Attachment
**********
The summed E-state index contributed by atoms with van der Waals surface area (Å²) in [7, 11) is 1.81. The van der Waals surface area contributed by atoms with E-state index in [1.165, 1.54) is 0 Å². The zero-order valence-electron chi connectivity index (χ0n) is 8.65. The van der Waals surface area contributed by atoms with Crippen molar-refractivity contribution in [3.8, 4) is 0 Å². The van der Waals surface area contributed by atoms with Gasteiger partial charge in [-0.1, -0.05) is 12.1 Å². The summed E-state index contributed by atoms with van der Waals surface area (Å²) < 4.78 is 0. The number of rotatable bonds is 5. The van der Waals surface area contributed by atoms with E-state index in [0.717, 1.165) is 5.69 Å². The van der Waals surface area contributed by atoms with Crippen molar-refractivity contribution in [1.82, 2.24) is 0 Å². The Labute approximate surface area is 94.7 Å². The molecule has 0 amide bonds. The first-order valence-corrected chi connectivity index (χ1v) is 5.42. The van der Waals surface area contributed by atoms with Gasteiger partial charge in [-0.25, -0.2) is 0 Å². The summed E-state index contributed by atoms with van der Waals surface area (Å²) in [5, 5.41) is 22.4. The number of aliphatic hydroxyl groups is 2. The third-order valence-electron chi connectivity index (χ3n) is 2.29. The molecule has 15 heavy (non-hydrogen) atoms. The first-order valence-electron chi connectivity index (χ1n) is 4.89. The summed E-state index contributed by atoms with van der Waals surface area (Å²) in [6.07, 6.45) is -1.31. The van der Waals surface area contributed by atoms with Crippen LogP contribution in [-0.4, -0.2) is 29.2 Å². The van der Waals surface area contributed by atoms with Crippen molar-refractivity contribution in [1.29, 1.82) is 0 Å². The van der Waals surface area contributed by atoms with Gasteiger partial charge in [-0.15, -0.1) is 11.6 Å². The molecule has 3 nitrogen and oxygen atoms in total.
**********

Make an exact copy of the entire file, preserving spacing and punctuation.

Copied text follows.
The summed E-state index contributed by atoms with van der Waals surface area (Å²) in [7, 11) is 1.81. The van der Waals surface area contributed by atoms with E-state index in [1.165, 1.54) is 0 Å². The zero-order valence-electron chi connectivity index (χ0n) is 8.65. The van der Waals surface area contributed by atoms with Crippen molar-refractivity contribution in [3.8, 4) is 0 Å². The van der Waals surface area contributed by atoms with Gasteiger partial charge in [-0.1, -0.05) is 12.1 Å². The summed E-state index contributed by atoms with van der Waals surface area (Å²) < 4.78 is 0. The number of rotatable bonds is 5. The van der Waals surface area contributed by atoms with E-state index in [0.717, 1.165) is 5.69 Å². The van der Waals surface area contributed by atoms with Crippen molar-refractivity contribution in [1.82, 2.24) is 0 Å². The Labute approximate surface area is 94.7 Å². The molecule has 0 amide bonds. The first-order valence-corrected chi connectivity index (χ1v) is 5.42. The van der Waals surface area contributed by atoms with Gasteiger partial charge in [-0.25, -0.2) is 0 Å². The summed E-state index contributed by atoms with van der Waals surface area (Å²) in [5, 5.41) is 22.4. The number of aliphatic hydroxyl groups is 2. The third-order valence-electron chi connectivity index (χ3n) is 2.29. The molecule has 15 heavy (non-hydrogen) atoms. The first-order valence-electron chi connectivity index (χ1n) is 4.89. The summed E-state index contributed by atoms with van der Waals surface area (Å²) in [6.07, 6.45) is -1.31. The van der Waals surface area contributed by atoms with Crippen LogP contribution in [-0.4, -0.2) is 29.2 Å². The van der Waals surface area contributed by atoms with Crippen molar-refractivity contribution in [1.29, 1.82) is 0 Å². The van der Waals surface area contributed by atoms with Gasteiger partial charge in [-0.15, -0.1) is 11.6 Å². The molecule has 3 nitrogen and oxygen atoms in total.